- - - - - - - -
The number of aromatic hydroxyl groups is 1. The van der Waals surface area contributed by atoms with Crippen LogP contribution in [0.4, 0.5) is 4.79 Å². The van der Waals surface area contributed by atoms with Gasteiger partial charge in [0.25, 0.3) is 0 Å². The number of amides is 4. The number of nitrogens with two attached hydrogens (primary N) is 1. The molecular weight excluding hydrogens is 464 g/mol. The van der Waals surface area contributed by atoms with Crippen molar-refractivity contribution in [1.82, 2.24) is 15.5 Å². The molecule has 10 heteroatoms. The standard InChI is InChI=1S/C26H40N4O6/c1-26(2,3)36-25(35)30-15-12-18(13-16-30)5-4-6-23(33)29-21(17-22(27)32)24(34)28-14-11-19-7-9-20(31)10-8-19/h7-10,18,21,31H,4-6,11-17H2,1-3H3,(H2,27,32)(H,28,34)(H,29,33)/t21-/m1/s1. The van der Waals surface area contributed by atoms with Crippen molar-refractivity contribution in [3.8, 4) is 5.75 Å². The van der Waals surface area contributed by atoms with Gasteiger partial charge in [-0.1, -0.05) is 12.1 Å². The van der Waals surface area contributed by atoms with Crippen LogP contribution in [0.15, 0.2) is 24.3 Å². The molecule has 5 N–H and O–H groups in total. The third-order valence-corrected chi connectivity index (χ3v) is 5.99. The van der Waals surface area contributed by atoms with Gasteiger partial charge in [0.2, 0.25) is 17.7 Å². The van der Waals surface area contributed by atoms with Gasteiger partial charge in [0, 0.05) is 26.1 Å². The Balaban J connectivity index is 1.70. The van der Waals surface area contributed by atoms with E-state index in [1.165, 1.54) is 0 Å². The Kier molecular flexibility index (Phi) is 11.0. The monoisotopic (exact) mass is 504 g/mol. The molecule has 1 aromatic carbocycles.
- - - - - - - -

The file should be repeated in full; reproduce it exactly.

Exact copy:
The number of aromatic hydroxyl groups is 1. The van der Waals surface area contributed by atoms with Crippen LogP contribution in [0.4, 0.5) is 4.79 Å². The van der Waals surface area contributed by atoms with Gasteiger partial charge in [0.25, 0.3) is 0 Å². The number of amides is 4. The number of nitrogens with two attached hydrogens (primary N) is 1. The molecular weight excluding hydrogens is 464 g/mol. The van der Waals surface area contributed by atoms with Crippen molar-refractivity contribution in [1.82, 2.24) is 15.5 Å². The molecule has 10 heteroatoms. The standard InChI is InChI=1S/C26H40N4O6/c1-26(2,3)36-25(35)30-15-12-18(13-16-30)5-4-6-23(33)29-21(17-22(27)32)24(34)28-14-11-19-7-9-20(31)10-8-19/h7-10,18,21,31H,4-6,11-17H2,1-3H3,(H2,27,32)(H,28,34)(H,29,33)/t21-/m1/s1. The van der Waals surface area contributed by atoms with Crippen molar-refractivity contribution in [3.8, 4) is 5.75 Å². The van der Waals surface area contributed by atoms with Gasteiger partial charge in [-0.1, -0.05) is 12.1 Å². The van der Waals surface area contributed by atoms with Crippen LogP contribution in [0.15, 0.2) is 24.3 Å². The molecule has 5 N–H and O–H groups in total. The third-order valence-corrected chi connectivity index (χ3v) is 5.99. The van der Waals surface area contributed by atoms with Gasteiger partial charge in [0.2, 0.25) is 17.7 Å². The van der Waals surface area contributed by atoms with Gasteiger partial charge in [0, 0.05) is 26.1 Å². The Balaban J connectivity index is 1.70. The van der Waals surface area contributed by atoms with E-state index in [1.165, 1.54) is 0 Å². The Kier molecular flexibility index (Phi) is 11.0. The monoisotopic (exact) mass is 504 g/mol. The molecule has 1 aromatic carbocycles.